NEW ORLEANS -- Players from Miami and Florida scuffled on Bourbon Street on the first night both teams were in New Orleans preparing for the Sugar Bowl.
Two of those involved were briefly detained by police. No charges or reports were filed, but players and coaches from both teams acknowledged the fight broke out about 11:30 Wednesday night.
Miami coach Butch Davis and Florida coach Steve Spurrier played down the matter. Neither disciplined their players.
"I wouldn't really say it was a fight," Florida offensive lineman Kenyatta Walker said. "It was just a little pushing match."
Davis described it as a "minor verbal confrontation," and Spurrier called it "an unfortunate situation."
The welt below Florida defensive lineman Alex Brown's left eye suggested it could have been more.
"He had a little scuffle mark on him," Spurrier said.
Brown, Reche Caldwell, Gerard Warren, Jabar Gaffney and Andra Davis were among the Florida players involved, according to an eyewitness account from a reporter for the Orlando Sentinel.
A reporter from WQAM radio in Miami, the flagship station for the Hurricanes, witnessed the verbal confrontation that led to the fight a few minutes later. He said Miami players involved in the shouting included Al Blades, James Lewis, Troy Prasek, Jarvis Gray and Jim Wilson.
The Sentinel reported about 40 players were involved in the fight. Davis said he thought only about "a half dozen" Miami players were involved.
The Sentinel reported that Warren and an unidentified Miami player were handcuffed and detained at the police station for about 30 minutes, before police shuttled them back to hotels. Davis said no Miami player was detained and all made the team's 1:30 a.m. curfew.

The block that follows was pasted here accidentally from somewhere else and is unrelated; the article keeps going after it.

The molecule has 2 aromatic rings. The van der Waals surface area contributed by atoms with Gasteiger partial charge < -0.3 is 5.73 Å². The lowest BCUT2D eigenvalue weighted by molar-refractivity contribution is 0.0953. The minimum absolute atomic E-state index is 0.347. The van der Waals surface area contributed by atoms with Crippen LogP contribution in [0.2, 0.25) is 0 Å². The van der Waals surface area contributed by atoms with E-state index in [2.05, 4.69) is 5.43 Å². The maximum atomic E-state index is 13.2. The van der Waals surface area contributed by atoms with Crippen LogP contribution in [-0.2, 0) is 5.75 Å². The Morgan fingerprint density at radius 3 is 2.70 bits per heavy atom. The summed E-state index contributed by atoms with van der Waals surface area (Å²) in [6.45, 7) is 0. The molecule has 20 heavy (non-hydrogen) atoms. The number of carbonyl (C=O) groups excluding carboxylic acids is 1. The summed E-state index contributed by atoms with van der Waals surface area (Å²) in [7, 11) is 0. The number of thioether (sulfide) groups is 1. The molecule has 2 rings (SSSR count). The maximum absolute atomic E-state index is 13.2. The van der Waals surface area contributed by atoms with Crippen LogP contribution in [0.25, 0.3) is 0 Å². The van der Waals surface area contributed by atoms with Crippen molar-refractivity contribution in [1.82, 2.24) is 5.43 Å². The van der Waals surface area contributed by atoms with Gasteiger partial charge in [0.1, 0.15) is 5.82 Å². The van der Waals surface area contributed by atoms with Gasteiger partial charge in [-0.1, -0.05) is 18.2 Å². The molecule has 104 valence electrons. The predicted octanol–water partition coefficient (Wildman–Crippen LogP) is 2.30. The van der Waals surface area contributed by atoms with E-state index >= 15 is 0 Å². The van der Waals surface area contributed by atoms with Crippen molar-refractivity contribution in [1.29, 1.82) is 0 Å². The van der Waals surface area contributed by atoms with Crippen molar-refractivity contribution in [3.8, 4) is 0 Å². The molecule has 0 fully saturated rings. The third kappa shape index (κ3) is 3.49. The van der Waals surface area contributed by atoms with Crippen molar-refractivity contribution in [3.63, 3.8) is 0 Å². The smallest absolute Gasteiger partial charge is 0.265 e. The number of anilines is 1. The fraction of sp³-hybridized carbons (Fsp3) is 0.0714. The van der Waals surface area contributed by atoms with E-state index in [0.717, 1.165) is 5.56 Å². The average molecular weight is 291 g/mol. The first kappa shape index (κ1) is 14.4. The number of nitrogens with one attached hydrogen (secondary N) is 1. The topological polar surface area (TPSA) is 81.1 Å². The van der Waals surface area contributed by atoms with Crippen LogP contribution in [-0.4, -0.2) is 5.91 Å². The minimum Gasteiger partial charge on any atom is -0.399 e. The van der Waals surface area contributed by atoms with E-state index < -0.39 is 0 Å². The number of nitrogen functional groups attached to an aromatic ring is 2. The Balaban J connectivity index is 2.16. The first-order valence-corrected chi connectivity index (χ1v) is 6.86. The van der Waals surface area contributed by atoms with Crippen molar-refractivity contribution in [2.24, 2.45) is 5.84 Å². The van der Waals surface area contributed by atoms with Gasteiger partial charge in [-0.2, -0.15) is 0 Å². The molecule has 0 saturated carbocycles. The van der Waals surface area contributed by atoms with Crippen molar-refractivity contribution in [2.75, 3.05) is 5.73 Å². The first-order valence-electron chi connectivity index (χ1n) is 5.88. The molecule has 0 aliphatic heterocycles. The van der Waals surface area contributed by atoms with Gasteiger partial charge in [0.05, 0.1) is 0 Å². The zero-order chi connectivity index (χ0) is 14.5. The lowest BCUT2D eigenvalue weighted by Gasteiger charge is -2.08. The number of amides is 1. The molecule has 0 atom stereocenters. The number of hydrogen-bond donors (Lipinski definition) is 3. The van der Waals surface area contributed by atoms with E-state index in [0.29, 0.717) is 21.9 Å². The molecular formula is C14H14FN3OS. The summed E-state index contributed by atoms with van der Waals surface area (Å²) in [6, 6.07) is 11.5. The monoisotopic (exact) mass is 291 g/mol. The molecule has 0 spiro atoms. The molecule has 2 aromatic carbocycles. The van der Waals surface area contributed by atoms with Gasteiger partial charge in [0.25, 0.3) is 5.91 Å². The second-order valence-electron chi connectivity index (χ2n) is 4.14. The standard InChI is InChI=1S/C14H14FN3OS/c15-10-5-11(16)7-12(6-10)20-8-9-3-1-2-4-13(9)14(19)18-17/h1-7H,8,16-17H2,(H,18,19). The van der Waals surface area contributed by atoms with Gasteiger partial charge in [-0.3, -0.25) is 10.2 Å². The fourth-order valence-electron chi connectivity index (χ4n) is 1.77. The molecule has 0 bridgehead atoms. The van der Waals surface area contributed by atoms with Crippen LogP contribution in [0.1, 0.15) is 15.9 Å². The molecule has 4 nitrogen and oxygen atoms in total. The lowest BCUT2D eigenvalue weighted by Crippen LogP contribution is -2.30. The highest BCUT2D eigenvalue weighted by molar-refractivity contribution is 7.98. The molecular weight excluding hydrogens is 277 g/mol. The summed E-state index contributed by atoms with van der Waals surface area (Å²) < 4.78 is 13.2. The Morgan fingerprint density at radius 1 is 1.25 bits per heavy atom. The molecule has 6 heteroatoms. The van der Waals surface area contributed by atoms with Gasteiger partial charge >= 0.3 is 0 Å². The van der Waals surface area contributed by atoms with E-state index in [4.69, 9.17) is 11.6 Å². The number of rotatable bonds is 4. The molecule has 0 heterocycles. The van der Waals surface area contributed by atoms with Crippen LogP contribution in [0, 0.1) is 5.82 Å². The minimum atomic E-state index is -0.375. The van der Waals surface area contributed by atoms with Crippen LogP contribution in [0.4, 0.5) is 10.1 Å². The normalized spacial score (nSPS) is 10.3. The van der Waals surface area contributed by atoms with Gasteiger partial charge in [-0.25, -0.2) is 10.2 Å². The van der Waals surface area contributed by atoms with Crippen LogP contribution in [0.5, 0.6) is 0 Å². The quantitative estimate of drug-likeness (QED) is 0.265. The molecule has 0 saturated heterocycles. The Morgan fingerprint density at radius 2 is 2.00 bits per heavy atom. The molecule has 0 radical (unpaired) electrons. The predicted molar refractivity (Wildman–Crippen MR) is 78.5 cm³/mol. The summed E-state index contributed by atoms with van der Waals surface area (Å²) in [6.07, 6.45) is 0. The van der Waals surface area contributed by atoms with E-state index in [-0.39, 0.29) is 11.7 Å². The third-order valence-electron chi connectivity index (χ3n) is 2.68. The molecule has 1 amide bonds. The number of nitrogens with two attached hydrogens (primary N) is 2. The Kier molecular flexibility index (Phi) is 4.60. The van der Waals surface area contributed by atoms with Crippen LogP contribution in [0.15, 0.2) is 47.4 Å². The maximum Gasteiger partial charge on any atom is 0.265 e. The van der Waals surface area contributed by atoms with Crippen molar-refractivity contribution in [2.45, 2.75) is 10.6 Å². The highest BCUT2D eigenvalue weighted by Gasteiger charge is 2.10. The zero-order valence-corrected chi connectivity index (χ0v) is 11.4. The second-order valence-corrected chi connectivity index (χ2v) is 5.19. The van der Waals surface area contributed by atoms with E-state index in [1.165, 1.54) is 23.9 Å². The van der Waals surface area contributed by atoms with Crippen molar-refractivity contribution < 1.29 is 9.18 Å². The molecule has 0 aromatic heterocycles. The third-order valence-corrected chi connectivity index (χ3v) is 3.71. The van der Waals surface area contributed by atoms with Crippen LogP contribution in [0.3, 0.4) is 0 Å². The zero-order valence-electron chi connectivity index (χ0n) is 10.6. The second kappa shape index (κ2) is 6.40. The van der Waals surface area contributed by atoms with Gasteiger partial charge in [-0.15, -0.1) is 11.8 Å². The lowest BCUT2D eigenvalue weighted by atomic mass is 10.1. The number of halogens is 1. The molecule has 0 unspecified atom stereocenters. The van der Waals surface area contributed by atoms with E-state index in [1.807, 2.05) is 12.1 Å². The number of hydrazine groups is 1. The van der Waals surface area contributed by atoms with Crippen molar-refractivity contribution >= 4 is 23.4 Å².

"We didn't have one single player taken into custody," Davis said. "Every one of our players made curfew last night. Nobody did anything that would lead to disciplinary action."
Warren declined comment. Spurrier said he wouldn't punish his players unless he got solid information that would show one of them did wrong.
"All we can tell is what our players tell us," Spurrier said. "Butch, all he can go by is what his players tell him. To get to the story, you've got to find somebody there who saw it that really has no partialness either way and let them describe it."
Sgt. Paul Accardo of the New Orleans Police Department confirmed a fight broke out about 11:15 p.m. in the French Quarter and two individuals were detained. He wouldn't release their identities.
He said no injuries were reported and no complaints were filed, so there was no need to file a report.
"We don't document every fight that occurs on Bourbon Street," Accardo said. "Particularly when there were no injuries and no one's coming forward claiming to be a victim of anything."
Brown and Davis said the matter was overblown and hoped the Sugar Bowl, to be played Tuesday night, wouldn't suffer.
"I think it brings the game down a little bit," Brown said. "But it's two wonderful teams, wonderful programs standing there growling. We've still got to come out here and play no matter what goes on the next couple days. Hopefully, nothing will come out of this. Hopefully, everybody will still be able to play."
Brown said Spurrier hadn't handed down any punishment as of Thursday morning, "but I'm sure we'll have a meeting about it."
Florida linebacker Travis Carroll emerged from the fight with his shirt stained with blood, the Sentinel said.
"It's a bitter rivalry," Carroll said. "This just heats it up a bit."
After the players began scuffling, police cars raced down Bourbon Street to scatter the crowd and a portion of the street was sealed off, the Sentinel reported. But a few minutes later and a few blocks down the street, the players re-converged and the fight began again.
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